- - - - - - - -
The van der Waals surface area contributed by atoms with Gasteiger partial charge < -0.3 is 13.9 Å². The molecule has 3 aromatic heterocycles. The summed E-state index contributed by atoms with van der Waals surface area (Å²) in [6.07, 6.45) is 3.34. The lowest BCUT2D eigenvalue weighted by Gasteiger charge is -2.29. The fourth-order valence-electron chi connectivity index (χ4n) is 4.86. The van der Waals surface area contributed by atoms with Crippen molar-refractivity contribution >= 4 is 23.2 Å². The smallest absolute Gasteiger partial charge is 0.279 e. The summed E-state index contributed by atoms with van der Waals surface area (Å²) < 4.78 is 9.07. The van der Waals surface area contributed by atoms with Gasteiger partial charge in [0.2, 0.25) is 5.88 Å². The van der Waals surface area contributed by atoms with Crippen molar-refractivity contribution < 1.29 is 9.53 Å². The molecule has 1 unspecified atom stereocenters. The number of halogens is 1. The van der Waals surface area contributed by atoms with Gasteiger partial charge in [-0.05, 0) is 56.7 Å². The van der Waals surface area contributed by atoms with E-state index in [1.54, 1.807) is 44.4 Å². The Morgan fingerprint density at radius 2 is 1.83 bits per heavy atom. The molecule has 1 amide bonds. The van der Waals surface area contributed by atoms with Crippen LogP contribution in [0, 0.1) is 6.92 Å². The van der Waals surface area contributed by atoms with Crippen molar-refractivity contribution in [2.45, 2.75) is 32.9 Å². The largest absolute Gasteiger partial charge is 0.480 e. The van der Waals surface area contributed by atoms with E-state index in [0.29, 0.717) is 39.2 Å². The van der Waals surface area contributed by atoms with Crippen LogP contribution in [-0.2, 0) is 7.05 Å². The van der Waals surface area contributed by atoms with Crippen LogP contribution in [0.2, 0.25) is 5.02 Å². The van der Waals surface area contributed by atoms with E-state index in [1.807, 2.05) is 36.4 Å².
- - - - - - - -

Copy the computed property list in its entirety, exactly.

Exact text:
The van der Waals surface area contributed by atoms with Gasteiger partial charge < -0.3 is 13.9 Å². The molecule has 3 aromatic heterocycles. The summed E-state index contributed by atoms with van der Waals surface area (Å²) in [6.07, 6.45) is 3.34. The lowest BCUT2D eigenvalue weighted by Gasteiger charge is -2.29. The fourth-order valence-electron chi connectivity index (χ4n) is 4.86. The van der Waals surface area contributed by atoms with Crippen molar-refractivity contribution >= 4 is 23.2 Å². The smallest absolute Gasteiger partial charge is 0.279 e. The summed E-state index contributed by atoms with van der Waals surface area (Å²) < 4.78 is 9.07. The van der Waals surface area contributed by atoms with Gasteiger partial charge in [0.2, 0.25) is 5.88 Å². The van der Waals surface area contributed by atoms with Crippen molar-refractivity contribution < 1.29 is 9.53 Å². The molecule has 1 unspecified atom stereocenters. The number of halogens is 1. The van der Waals surface area contributed by atoms with Gasteiger partial charge in [-0.05, 0) is 56.7 Å². The van der Waals surface area contributed by atoms with E-state index in [1.54, 1.807) is 44.4 Å². The Morgan fingerprint density at radius 2 is 1.83 bits per heavy atom. The molecule has 1 amide bonds. The van der Waals surface area contributed by atoms with Crippen LogP contribution in [0, 0.1) is 6.92 Å². The van der Waals surface area contributed by atoms with Crippen molar-refractivity contribution in [2.45, 2.75) is 32.9 Å². The largest absolute Gasteiger partial charge is 0.480 e. The van der Waals surface area contributed by atoms with E-state index in [0.29, 0.717) is 39.2 Å². The van der Waals surface area contributed by atoms with Crippen LogP contribution in [-0.2, 0) is 7.05 Å². The van der Waals surface area contributed by atoms with Crippen LogP contribution in [0.2, 0.25) is 5.02 Å². The van der Waals surface area contributed by atoms with E-state index in [1.807, 2.05) is 36.4 Å².